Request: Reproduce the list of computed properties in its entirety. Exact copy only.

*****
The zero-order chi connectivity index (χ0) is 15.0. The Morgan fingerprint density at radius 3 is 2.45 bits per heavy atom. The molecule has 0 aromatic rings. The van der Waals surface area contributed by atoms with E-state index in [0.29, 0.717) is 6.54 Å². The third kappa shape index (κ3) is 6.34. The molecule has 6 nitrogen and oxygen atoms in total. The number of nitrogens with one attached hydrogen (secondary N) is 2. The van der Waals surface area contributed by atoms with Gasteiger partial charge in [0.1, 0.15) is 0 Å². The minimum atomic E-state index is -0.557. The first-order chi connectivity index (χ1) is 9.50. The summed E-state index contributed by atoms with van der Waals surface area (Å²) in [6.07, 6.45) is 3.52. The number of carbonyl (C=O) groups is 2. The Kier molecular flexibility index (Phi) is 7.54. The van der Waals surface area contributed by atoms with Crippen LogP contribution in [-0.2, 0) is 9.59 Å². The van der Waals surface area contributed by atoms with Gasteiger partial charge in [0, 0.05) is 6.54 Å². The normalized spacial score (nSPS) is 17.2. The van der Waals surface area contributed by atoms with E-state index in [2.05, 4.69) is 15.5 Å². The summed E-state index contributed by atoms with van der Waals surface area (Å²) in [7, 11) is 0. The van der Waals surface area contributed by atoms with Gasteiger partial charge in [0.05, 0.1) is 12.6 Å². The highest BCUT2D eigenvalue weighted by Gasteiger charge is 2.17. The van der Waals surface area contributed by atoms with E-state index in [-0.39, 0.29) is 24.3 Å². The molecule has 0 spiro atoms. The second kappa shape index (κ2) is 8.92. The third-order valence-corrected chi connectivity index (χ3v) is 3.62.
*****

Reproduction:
The zero-order chi connectivity index (χ0) is 15.0. The Morgan fingerprint density at radius 3 is 2.45 bits per heavy atom. The molecule has 0 aromatic rings. The van der Waals surface area contributed by atoms with E-state index in [0.29, 0.717) is 6.54 Å². The third kappa shape index (κ3) is 6.34. The molecule has 6 nitrogen and oxygen atoms in total. The number of nitrogens with one attached hydrogen (secondary N) is 2. The van der Waals surface area contributed by atoms with Gasteiger partial charge in [0.1, 0.15) is 0 Å². The minimum atomic E-state index is -0.557. The first-order chi connectivity index (χ1) is 9.50. The summed E-state index contributed by atoms with van der Waals surface area (Å²) in [6.07, 6.45) is 3.52. The number of carbonyl (C=O) groups is 2. The Kier molecular flexibility index (Phi) is 7.54. The van der Waals surface area contributed by atoms with Crippen LogP contribution in [-0.2, 0) is 9.59 Å². The van der Waals surface area contributed by atoms with Gasteiger partial charge in [0, 0.05) is 6.54 Å². The normalized spacial score (nSPS) is 17.2. The van der Waals surface area contributed by atoms with E-state index in [2.05, 4.69) is 15.5 Å². The summed E-state index contributed by atoms with van der Waals surface area (Å²) in [7, 11) is 0. The van der Waals surface area contributed by atoms with Gasteiger partial charge in [0.05, 0.1) is 12.6 Å². The highest BCUT2D eigenvalue weighted by Gasteiger charge is 2.17. The van der Waals surface area contributed by atoms with E-state index in [-0.39, 0.29) is 24.3 Å². The molecule has 0 spiro atoms. The second kappa shape index (κ2) is 8.92. The third-order valence-corrected chi connectivity index (χ3v) is 3.62.